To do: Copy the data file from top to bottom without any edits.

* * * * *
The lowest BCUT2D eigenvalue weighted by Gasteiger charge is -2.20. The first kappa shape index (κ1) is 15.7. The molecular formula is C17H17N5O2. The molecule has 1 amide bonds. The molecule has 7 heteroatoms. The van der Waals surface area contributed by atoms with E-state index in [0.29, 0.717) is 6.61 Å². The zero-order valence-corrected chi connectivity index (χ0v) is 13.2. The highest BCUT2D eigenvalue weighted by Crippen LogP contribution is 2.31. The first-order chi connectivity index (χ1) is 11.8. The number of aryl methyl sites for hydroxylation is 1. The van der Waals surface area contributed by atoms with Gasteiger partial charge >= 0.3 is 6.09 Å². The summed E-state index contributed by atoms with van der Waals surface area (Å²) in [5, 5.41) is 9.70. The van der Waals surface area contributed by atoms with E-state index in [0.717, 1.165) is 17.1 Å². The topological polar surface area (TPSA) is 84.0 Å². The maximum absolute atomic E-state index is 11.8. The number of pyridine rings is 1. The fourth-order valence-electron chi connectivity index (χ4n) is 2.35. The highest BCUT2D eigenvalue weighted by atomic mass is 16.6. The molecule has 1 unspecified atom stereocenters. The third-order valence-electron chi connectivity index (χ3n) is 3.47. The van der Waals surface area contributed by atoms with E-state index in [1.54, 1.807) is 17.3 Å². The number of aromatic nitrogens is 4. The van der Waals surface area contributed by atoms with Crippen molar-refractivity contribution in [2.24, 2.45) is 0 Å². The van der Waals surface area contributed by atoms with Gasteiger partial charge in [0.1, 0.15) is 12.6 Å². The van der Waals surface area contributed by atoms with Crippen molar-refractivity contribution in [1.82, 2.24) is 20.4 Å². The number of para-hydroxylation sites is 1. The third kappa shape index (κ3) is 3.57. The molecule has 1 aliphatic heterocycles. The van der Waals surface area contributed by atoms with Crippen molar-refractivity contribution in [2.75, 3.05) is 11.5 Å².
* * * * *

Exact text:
The lowest BCUT2D eigenvalue weighted by Gasteiger charge is -2.20. The first kappa shape index (κ1) is 15.7. The molecular formula is C17H17N5O2. The molecule has 1 amide bonds. The molecule has 7 heteroatoms. The van der Waals surface area contributed by atoms with E-state index in [0.29, 0.717) is 6.61 Å². The zero-order valence-corrected chi connectivity index (χ0v) is 13.2. The highest BCUT2D eigenvalue weighted by Crippen LogP contribution is 2.31. The first-order chi connectivity index (χ1) is 11.8. The number of aryl methyl sites for hydroxylation is 1. The van der Waals surface area contributed by atoms with Gasteiger partial charge >= 0.3 is 6.09 Å². The summed E-state index contributed by atoms with van der Waals surface area (Å²) in [5, 5.41) is 9.70. The van der Waals surface area contributed by atoms with E-state index in [0.717, 1.165) is 17.1 Å². The topological polar surface area (TPSA) is 84.0 Å². The maximum absolute atomic E-state index is 11.8. The number of pyridine rings is 1. The fourth-order valence-electron chi connectivity index (χ4n) is 2.35. The highest BCUT2D eigenvalue weighted by atomic mass is 16.6. The molecule has 1 unspecified atom stereocenters. The third-order valence-electron chi connectivity index (χ3n) is 3.47. The van der Waals surface area contributed by atoms with E-state index in [1.54, 1.807) is 17.3 Å². The number of aromatic nitrogens is 4. The van der Waals surface area contributed by atoms with Crippen molar-refractivity contribution in [2.24, 2.45) is 0 Å². The van der Waals surface area contributed by atoms with Gasteiger partial charge in [0.1, 0.15) is 12.6 Å². The van der Waals surface area contributed by atoms with Crippen molar-refractivity contribution in [1.82, 2.24) is 20.4 Å². The number of para-hydroxylation sites is 1. The third kappa shape index (κ3) is 3.57. The molecule has 1 aliphatic heterocycles. The van der Waals surface area contributed by atoms with Crippen molar-refractivity contribution in [2.75, 3.05) is 11.5 Å².